You can use variables to save the replacement information of system command parameters. The following example uses a variable to save the file name information copied to a file. The source variable stores the path of the passwd file.
$ Source = \ "/etc/passwd \"
$ CD $ Source 2.7 set read-only variables
If you do not want to change the value of a variable, you can set it to read-only. If someone includes the user who wants to change it, an error message is returned. The format is as follows:
Variable-name = Value
Readonly variable-name
If it is set to read-only, any operation that changes its value will return an error message. To view all read-only variables, run the readonly command. 3. Environment Variables
Environment variables are used for all user processes (often referred to as subprocesses ). A logon process is called a parent process. User processes executed in s h e l are called sub-processes. Unlike local variables (only for current s h e l), environment variables can be used for all sub-processes, including editors, scripts, and applications.
Environment variables can be set in the command line, but these values will be lost when the user logs out, so it is best to define them in the. profile file. The system administrator may have set some environment variables in the/etc/profile file. Put it into the profile file, which means that these values will be initialized each time you log on. Traditionally, all environment variables are capitalized. Before applying environment variables to user processes, you must use the export command to export them. Environment variables are set in the same way as local variables. 3.1 set Environment Variables
There is a semicolon between two commands, which can also be written as follows:
Export VARIABLE-NAME 3.2 display environment variables
Use the echo command to display environment variables, just like local variables.
Use the env command to view all environment variables. 3.3 clear Environment Variables
Run the unset command to clear environment variables.
Unset VARIABLE-NAME 3.4 embed shell Variables
Brourne shell has some reserved environment variable names that cannot be used for other purposes. These embedded environment variables are usually created in/etc/profile, but not completely, depending on the user. The following is a list of embedded shell variables.
Change directory path variables and keep a series of path names separated by colons for cd commands. If you set CDPATH and cd as a directory, first find CDPATH. If CDPATH indicates this directory, this directory becomes the current working directory. Example:
$ CDPATH =:/home/dave/bin:/usr/local/apps; export CDPATH.
If you want
$ CD apps
The CD command first looks for the directory list in the cdpath. If apps are found, it becomes the current working directory.
2. exinit
The exinit variable saves the initialization options when the VI editor is used. For example, when calling VI, You need to display the row number and add the tab key to the 10th spaces. The command is:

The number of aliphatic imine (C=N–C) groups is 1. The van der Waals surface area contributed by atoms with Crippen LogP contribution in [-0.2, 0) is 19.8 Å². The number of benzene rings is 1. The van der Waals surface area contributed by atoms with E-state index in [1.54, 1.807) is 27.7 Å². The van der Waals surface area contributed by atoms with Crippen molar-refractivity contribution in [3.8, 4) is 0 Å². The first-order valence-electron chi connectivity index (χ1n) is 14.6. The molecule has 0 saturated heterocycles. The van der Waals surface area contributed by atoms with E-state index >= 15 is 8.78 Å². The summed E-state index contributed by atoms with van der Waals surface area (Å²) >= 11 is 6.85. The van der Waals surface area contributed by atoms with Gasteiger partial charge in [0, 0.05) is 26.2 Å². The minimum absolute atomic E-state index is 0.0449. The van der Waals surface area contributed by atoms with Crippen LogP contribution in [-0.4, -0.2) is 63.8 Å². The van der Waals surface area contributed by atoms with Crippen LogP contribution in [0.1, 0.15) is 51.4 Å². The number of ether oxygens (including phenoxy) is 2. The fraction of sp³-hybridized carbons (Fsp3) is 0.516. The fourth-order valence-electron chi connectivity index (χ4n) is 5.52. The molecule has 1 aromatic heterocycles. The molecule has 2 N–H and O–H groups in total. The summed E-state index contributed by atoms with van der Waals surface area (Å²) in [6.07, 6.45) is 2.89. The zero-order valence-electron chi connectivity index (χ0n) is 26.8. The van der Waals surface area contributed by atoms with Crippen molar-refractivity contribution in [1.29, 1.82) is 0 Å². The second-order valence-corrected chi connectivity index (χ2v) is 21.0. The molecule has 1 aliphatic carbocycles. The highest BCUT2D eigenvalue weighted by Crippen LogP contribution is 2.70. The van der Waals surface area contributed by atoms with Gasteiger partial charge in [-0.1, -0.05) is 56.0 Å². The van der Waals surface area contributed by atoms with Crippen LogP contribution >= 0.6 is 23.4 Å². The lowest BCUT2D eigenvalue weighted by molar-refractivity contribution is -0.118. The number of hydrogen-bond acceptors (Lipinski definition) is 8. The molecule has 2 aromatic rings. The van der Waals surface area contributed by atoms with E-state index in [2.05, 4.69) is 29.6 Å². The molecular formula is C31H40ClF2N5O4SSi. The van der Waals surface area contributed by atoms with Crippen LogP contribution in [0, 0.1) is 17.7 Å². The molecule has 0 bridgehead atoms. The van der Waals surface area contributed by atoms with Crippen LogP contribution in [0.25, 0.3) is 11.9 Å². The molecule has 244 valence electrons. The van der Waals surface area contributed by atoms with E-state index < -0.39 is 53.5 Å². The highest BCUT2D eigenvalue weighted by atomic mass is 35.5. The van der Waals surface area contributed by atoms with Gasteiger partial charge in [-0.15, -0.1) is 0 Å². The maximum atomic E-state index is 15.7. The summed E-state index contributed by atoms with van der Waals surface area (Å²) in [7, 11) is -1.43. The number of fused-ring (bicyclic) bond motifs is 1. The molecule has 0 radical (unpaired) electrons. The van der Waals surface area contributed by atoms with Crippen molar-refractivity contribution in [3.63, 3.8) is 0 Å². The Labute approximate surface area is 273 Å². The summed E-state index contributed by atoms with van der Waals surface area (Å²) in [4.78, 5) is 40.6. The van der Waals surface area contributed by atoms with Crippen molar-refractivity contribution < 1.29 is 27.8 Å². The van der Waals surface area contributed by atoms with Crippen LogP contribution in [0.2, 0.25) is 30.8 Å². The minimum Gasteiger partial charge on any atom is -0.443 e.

$ Exinit = \ 'set nu tab = 10 \ '; export exinit
3. Home
Home Directory, usually located in the last 2nd columns of the passwd file, used to save your own files. If the home directory is set, run the CD command to access it. You can also use
$ CD $ home
4. Ifs
IFS is used as the default domain separator specified by shell. In principle, the domain separator can be any character, but the default is usually a space, a new line, or a tab key. IFS is useful when separating files or fields in variables. In the following example, the IFS is set to a colon, and then the echo $ PATH variable gives a list of highly readable paths separated by directories.
To set its return initial settings:
$ Ifs = <space> <tab>; export IFS
<Space> <tab> is a space and a tab key.
If this variable is used to save the login name, it should be set by default, but if it is not set, you can use the following command to complete it:
$ LOGNAME = \ 'Dave \ '; export LOGNAME
6. Mail
The mail variable saves the mailbox path name. The default value is/var/spool/mail/<loginname>. Shell periodically checks for new emails. If there is a new email, a prompt is displayed on the command line. If the mailbox is not in the specified location, you can use mail to set it.
$ Mail =/usr/mail/Dave; export mail
7. mailcheck
Mailcheck checks new emails every 60 s by default, but if you do not want to check new emails so frequently, for example, set it to every 2 m, run the following command:
$ Mailcheck= 120; export mailcheck
8. mailpath
If mailpath is required for multiple mailboxes, this variable will overwrite the mail setting.
$ Mailpath =/var/spool/DAVE:/var/spool/admin; export mailpath
In the above example, the mail detects the mailboxes Dave and Admin.
9. Path
The PATH variable stores the directory order for command or script search. It is important to arrange the order correctly and save time during command execution. You do not want to search for a command in a directory that does not exist. In general, it is best to put it in the home directory first, followed by the sequence from the most commonly used to the list of commonly used directories. If you want to query in the current working directory, you can use periods wherever you are. Directories are separated by colons. For example: